with pink and blue blossoms
of Glory-of-the-Snow,
while crocus and narcissus
spear upward toward the sun.

Waiting as the sun’s track
daily arcs higher, stretches
further east and west,
still waiting as sunbeams
stroke dusty windows,
finger books and pens
abandoned on the table,
with stark white light not yet
warmed or filtered by
slowly unfurling leaves.

I am still waiting for
flickering leaf shadows
to thicken into solid form,
still waiting for a familiar
footfall, voice, touch.
Not everything
is reborn in spring.

PHOTO: Glory-of-the-Snow (Chionodoxa forbesii) by Chris Burrows. Prints available at art.com.

NOTE FROM THE AUTHOR: This poem had its origins in the Port Townsend Writers’ Group, a small group of poets that met at the annual Centrum Port Townsend Writers’ Conference. We have continued to meet weekly via Zoom during the pandemic, writing to prompts and providing critiques and support of one another’s work.

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ABOUT THE AUTHOR: Hali Denton lives and works in Juneau, Alaska, where the landscape and climate are constant sources of inspiration. She is a former government employee who is enjoying her retirement participating in the vibrant local arts scene, drawing and writing, and also drinking too much coffee.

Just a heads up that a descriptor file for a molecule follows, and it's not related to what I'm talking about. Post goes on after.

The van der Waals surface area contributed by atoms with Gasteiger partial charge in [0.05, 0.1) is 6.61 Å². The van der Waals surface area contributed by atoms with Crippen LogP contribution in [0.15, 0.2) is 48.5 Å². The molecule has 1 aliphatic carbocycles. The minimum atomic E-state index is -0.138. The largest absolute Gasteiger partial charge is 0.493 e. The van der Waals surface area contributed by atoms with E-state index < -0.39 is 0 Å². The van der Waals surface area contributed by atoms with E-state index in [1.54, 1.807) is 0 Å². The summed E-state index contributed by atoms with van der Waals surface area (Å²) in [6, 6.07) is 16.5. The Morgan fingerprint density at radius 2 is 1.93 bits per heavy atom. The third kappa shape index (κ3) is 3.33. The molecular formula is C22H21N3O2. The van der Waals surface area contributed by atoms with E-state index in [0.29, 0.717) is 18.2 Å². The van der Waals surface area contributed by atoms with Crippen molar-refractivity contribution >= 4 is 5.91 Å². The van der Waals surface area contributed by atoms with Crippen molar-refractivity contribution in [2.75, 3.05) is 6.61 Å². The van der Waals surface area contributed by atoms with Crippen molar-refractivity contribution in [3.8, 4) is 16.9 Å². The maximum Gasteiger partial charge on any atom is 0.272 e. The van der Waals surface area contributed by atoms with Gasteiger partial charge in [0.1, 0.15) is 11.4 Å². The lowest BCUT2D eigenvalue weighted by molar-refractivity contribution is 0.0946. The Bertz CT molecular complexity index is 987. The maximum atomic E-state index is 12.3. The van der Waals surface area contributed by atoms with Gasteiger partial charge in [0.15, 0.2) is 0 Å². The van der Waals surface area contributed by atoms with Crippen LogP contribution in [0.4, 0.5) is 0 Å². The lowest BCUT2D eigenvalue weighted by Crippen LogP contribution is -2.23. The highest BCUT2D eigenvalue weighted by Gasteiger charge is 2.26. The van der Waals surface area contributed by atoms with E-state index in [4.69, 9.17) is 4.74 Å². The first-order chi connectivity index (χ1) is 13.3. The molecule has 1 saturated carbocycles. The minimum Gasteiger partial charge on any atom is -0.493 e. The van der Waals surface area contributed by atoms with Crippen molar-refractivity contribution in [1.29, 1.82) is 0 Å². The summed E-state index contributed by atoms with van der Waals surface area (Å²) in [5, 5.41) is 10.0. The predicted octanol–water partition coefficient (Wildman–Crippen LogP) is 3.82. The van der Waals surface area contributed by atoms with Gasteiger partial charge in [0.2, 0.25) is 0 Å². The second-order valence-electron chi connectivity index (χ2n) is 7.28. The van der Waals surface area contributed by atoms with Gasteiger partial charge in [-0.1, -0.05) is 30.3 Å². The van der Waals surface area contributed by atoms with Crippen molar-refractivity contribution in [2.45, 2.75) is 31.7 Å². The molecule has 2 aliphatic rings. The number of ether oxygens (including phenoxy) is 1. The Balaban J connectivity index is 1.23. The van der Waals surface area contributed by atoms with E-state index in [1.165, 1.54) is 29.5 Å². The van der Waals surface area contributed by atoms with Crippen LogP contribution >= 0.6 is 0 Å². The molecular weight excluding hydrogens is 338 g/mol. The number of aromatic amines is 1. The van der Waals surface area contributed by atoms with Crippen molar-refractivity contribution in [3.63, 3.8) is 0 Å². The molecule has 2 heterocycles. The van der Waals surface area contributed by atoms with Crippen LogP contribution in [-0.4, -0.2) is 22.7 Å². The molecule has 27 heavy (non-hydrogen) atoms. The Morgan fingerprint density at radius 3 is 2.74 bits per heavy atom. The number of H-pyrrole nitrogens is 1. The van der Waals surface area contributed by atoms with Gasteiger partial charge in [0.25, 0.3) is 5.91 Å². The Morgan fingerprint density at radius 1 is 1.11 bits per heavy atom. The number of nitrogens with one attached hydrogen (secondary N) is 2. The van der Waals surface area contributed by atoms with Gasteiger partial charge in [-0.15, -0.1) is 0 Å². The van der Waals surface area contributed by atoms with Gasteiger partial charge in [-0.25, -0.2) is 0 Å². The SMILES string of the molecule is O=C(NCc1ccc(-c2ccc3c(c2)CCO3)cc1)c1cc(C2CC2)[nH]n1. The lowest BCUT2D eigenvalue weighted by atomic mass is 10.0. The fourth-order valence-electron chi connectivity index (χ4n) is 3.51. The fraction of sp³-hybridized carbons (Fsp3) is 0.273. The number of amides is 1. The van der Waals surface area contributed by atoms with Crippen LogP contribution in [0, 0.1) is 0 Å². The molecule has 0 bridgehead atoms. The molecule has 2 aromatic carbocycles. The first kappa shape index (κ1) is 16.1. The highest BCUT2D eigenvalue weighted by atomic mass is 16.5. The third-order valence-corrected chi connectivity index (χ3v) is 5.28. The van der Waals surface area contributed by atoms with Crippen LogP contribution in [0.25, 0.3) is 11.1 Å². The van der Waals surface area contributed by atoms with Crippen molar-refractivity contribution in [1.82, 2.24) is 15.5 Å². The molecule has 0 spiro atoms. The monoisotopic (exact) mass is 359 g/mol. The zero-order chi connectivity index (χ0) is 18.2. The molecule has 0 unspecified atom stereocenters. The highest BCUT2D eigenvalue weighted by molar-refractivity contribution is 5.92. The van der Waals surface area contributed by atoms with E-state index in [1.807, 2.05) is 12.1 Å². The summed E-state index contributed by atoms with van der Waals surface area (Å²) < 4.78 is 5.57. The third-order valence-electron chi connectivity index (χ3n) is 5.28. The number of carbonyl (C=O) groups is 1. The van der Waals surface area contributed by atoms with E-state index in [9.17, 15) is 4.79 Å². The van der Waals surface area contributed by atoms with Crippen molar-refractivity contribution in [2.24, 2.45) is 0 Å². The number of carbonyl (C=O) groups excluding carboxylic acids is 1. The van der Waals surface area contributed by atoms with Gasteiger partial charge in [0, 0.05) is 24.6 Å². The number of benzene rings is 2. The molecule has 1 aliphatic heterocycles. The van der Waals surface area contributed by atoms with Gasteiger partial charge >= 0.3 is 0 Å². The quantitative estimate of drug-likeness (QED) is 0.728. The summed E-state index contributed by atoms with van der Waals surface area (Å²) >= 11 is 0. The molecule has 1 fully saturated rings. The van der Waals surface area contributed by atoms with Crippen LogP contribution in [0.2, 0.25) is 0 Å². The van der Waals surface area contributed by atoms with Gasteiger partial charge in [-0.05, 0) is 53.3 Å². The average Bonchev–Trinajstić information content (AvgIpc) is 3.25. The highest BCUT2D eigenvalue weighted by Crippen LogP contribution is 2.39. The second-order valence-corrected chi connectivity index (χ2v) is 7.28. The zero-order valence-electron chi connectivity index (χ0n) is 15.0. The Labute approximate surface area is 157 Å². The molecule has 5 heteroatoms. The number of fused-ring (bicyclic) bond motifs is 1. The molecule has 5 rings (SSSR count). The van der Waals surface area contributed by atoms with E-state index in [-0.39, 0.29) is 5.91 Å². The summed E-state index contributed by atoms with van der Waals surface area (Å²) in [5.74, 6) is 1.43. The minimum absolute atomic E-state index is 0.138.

flowering-plant-hana-kurabe-1878.jpg!Large
The Art of Waiting
by Anne Namatsi Lutomia

The long-awaited letter arrives
Announcing good news
Giving permission to work
Making the next level possible
Signaling permanency
The boxes are packed for moving
Three states in eighteen months
Still waiting to be loaded and move to the third state
Waiting to settle in a midwestern small college town

Spring comes seed are sowed
I watch the ground to see the sprouting
My impatience drives me to watching everyday
There is nothing for some time
Then there is something
The seeds have germinated
I am still waiting for them to grow into plants
For the blooming of the flowers
For the green leaves
For the bees and butterflies
For the harvest

PAINTING: Flowering Plant by Shibata Zeshin (1878).

NOTE FROM THE AUTHOR: Last year and this year have taught me to be patient and in the moment. This poem is inspired by my mindfulness to mundane activities that I took for granted in the past. I have learned to be patient with myself, others, and processes.